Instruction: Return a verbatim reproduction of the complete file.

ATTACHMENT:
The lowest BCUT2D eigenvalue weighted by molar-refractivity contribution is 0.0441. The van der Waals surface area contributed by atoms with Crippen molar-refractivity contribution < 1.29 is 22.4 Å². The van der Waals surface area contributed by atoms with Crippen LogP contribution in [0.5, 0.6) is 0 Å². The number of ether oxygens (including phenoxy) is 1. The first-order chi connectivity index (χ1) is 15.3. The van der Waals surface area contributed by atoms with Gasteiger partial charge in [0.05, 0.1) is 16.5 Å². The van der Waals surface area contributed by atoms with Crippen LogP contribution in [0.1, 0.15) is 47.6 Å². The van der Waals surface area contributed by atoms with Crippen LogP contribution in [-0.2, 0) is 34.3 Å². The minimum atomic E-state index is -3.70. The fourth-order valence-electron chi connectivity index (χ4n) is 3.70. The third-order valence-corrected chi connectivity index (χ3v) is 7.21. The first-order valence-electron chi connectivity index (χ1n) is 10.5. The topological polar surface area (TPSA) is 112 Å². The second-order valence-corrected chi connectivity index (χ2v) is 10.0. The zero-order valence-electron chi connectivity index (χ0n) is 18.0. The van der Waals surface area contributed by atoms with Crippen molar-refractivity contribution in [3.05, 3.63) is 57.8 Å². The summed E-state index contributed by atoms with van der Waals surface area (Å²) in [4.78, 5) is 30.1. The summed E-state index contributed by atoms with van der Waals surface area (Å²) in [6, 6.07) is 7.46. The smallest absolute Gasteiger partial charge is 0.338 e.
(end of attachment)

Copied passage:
The lowest BCUT2D eigenvalue weighted by molar-refractivity contribution is 0.0441. The van der Waals surface area contributed by atoms with Crippen molar-refractivity contribution < 1.29 is 22.4 Å². The van der Waals surface area contributed by atoms with Crippen LogP contribution in [0.5, 0.6) is 0 Å². The number of ether oxygens (including phenoxy) is 1. The first-order chi connectivity index (χ1) is 15.3. The van der Waals surface area contributed by atoms with Gasteiger partial charge in [0.05, 0.1) is 16.5 Å². The van der Waals surface area contributed by atoms with Crippen LogP contribution in [0.1, 0.15) is 47.6 Å². The van der Waals surface area contributed by atoms with Crippen LogP contribution in [-0.2, 0) is 34.3 Å². The minimum atomic E-state index is -3.70. The fourth-order valence-electron chi connectivity index (χ4n) is 3.70. The third-order valence-corrected chi connectivity index (χ3v) is 7.21. The first-order valence-electron chi connectivity index (χ1n) is 10.5. The topological polar surface area (TPSA) is 112 Å². The second-order valence-corrected chi connectivity index (χ2v) is 10.0. The zero-order valence-electron chi connectivity index (χ0n) is 18.0. The van der Waals surface area contributed by atoms with Crippen molar-refractivity contribution in [3.05, 3.63) is 57.8 Å². The summed E-state index contributed by atoms with van der Waals surface area (Å²) in [4.78, 5) is 30.1. The summed E-state index contributed by atoms with van der Waals surface area (Å²) in [6, 6.07) is 7.46. The smallest absolute Gasteiger partial charge is 0.338 e.